This statement bucks the trend of other large companies such as Twitter and Citigroup that plan to implement a permanent hybrid work policy. Indeed, recent survey data shows that 90% of firms overall intend to do so (Gartner) and over 80% of employees want the same (Slack Future Forum). Viewed in this...
Don’t let proximity bias derail your hybrid workplace
The hybrid workplace introduces a number of new challenges for managers. Identifying and understanding unconscious biases in the workplace is one of them. Unconscious biases are beliefs about individuals or a group that would be considered to be unfair, such as beliefs about the effectiveness of remote workers vs. in-office workers.
The impact of proximity bias
The most common one that exists in the hybrid workplace is proximity bias. This is an unconscious tendency to give preferential treatment to those in our immediate vicinity. Research shows that we look more favourably on people we see more often.
A common concern for employees who chose to continue working remotely is that they may be discriminated against or be overlooked for job opportunities because they don’t have that proximity to the rest of the staff as they aren’t physically in the office.
As a manager, it’s important that you ensure your less visible remote workers are treated the same as the people who come into the office every day. Your leadership team should look for new ways to guarantee that those who choose to work from home are fully included as employees and as equally on track for promotions as their in-office colleagues.
How to avoid “out of sight, out of mind”
One way that proximity bias can take hold in a hybrid setting is with the tendency to adopt an “out of sight, out of mind” attitude. It’s important to recognize that this is an issue and take steps to prevent it. Here’s how:
- Think about how you currently connect with your teams and look at how you can restructure this to make it fair for all members.
- When hosting a meeting, consider running it virtually for everyone, even if half of your team is in the office. This way everyone can feel included.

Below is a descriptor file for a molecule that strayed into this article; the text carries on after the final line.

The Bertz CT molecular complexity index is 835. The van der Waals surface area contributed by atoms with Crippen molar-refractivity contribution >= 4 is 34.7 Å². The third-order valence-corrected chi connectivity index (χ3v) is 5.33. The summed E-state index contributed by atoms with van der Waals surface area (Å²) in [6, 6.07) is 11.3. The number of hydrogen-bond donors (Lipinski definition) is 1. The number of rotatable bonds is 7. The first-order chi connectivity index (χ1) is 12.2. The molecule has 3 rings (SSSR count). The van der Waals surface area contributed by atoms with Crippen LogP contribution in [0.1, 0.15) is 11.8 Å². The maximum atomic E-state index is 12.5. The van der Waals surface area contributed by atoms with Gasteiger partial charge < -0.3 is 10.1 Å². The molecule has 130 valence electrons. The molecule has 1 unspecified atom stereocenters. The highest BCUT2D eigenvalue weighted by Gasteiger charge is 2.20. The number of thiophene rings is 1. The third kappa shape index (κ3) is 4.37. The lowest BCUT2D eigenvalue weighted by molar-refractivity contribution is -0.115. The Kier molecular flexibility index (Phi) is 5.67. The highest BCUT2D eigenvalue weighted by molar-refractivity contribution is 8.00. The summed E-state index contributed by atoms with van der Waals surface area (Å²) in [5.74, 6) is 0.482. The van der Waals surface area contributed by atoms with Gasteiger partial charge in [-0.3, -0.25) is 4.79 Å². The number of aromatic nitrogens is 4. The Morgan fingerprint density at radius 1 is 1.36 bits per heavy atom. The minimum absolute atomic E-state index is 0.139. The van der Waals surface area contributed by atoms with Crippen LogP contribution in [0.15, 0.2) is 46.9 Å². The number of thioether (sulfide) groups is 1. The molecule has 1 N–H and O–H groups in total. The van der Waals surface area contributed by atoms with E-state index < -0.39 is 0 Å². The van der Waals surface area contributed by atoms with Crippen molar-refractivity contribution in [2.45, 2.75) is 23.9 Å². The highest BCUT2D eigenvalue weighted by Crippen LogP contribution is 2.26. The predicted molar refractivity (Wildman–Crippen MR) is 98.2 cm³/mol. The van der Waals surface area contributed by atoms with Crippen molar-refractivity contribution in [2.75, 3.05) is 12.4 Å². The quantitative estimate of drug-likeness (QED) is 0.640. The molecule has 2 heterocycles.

- Set agendas for your meetings and circulate them in advance. Ask for ideas so that everyone gets a chance to contribute.
- Set up a system for yourself to ensure that you connect regularly with everyone on your team, regardless of their working location. It could be a scheduled touch base call or a casual coffee chat, either in-person or virtual.
- Keep track of which projects are going to which employees. Be on the lookout for the tendency to give more work and praise to the individuals you feel more connected with.
Level the playing field
In the hybrid workplace, leaders must be careful not to create a two-tier workforce where the in-office people get preferential treatment and better career opportunities than remote workers. Managers also want to avoid fostering an environment where remote employees feel they must work harder to demonstrate their productivity or be recognized for their accomplishments.
At Virtual Team Builders, our research has shown us that an effective solution to address proximity bias is to recommend that members of your leadership team don’t come into the office five days a week. Leaders should work from home at least one day a week. This approach helps alleviate remote workers’ concerns that they might need to come back into the office to get more face time or recognition with their managers. When you demonstrate as a leader that it’s okay to work from home, your virtual workers are going to feel more confident and trusting about your company’s commitment to an equitable hybrid model.
At Virtual Team Builders we specialize in training leaders and managers how to enable virtual and on-site teams to work together effectively in a hybrid workplace. Our training course Managing Hybrid Organizations Successfully helps managers explore challenges to hybrid teams and brainstorm practical ways to deal with them. You’ll determine the best hybrid model for your team based on your role, tasks, personal preferences, and work styles and discover how to adapt your leadership style based on the needs and the configuration of your hybrid team. To learn more, please contact us at email@example.com
For insights into how to deal with employee burnout during the transition to hybrid working, read: Alleviate employee burnout in the hybrid workplace.
Want personalized advice for how to take your hybrid team to the next level? Complete our Hybrid Team Performance Survey and get a FREE 45-minute consultation with our training team!
Research shows that employee burnout is on the rise after such a lengthy period of working from home. People have been trying to balance personal lives and professional responsibilities for many months now while dealing with the challenges of the pandemic, and it has taken a toll on their physical and mental well-being. Burnt out employees lack energy, are more negative about their jobs, and aren’t as productive at work.
Gradually, more and more remote workers are heading back into the office. Over three in five Canadians say that they want to return to their physical workplace or office, according to a recent KPMG survey. But there are still many people who prefer to work from home at least a few days per week. While the evolving hybrid cultures will differ from place to place, company leaders share a common concern – how to maintain high productivity levels from all their team members, regardless of their working location. They wonder if employees will continue to collaborate and be as effective in a new hybrid environment when they are no longer working together in one place.